The Theater Within;
The Church Within;
directed By Rod Isaac; March 7-16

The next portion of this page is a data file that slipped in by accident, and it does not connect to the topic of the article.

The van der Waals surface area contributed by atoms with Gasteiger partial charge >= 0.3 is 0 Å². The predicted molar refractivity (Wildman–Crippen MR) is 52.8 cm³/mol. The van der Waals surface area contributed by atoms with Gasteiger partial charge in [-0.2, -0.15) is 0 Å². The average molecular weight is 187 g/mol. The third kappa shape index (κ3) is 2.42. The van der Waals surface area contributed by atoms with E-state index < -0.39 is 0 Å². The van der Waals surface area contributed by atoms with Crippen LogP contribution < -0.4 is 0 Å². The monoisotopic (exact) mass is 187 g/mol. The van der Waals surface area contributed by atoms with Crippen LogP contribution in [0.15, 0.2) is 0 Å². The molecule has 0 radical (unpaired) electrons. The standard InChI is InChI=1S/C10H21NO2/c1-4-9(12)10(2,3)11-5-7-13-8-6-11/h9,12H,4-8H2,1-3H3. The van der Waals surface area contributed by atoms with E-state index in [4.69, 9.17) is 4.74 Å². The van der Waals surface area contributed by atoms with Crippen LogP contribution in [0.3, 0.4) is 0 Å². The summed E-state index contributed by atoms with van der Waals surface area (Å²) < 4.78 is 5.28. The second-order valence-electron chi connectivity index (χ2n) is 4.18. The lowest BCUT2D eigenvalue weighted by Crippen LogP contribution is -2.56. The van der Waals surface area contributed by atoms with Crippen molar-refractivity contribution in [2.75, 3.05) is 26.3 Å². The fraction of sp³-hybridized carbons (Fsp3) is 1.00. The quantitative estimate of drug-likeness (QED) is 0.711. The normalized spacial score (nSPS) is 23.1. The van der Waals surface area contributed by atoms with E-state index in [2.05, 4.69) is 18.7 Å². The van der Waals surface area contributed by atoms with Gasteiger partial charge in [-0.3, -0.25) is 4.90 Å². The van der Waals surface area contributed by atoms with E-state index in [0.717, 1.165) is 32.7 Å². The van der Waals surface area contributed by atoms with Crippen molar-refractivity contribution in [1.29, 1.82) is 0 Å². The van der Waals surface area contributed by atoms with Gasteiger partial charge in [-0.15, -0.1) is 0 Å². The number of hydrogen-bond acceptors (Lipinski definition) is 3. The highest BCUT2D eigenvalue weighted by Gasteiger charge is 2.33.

In October 1998, a gay college student, Matthew Shepard, was beaten and left to die, tied to a fence post in Laramie, Wyo. The national media descended on the small town in time for prayer vigils as Shepard lay dying, and then for the separate trials of two residents accused of his murder. Staying on after the journalists, writer Moises Kaufman and members of the Tectonic Theatre conducted 200 interviews with Laramie locals about the victim, his young killers and what it means to be gay in cowboy country. The resulting Laramie Project gives equal time to residents who espouse a Western “live and let live” mentality and those who think that really means, “Don’t tell me you’re gay and I won’t beat the crap out of you.” The grieving father’s tearful courtroom speech is juxtaposed beautifully with the oddly timed observations of a bartender who remembers the accused simply because they paid for their beer in nickels, dimes and quarters. In Rod Isaac’s production, eight actors stand in for 64 characters, changing hats and jackets as they shift roles. As they recount the violence and occasionally trail off to more mundane concerns, their voices give off the scent of diners, bars and dorm rooms. Though tainted by violence, for better or for worse, they live on.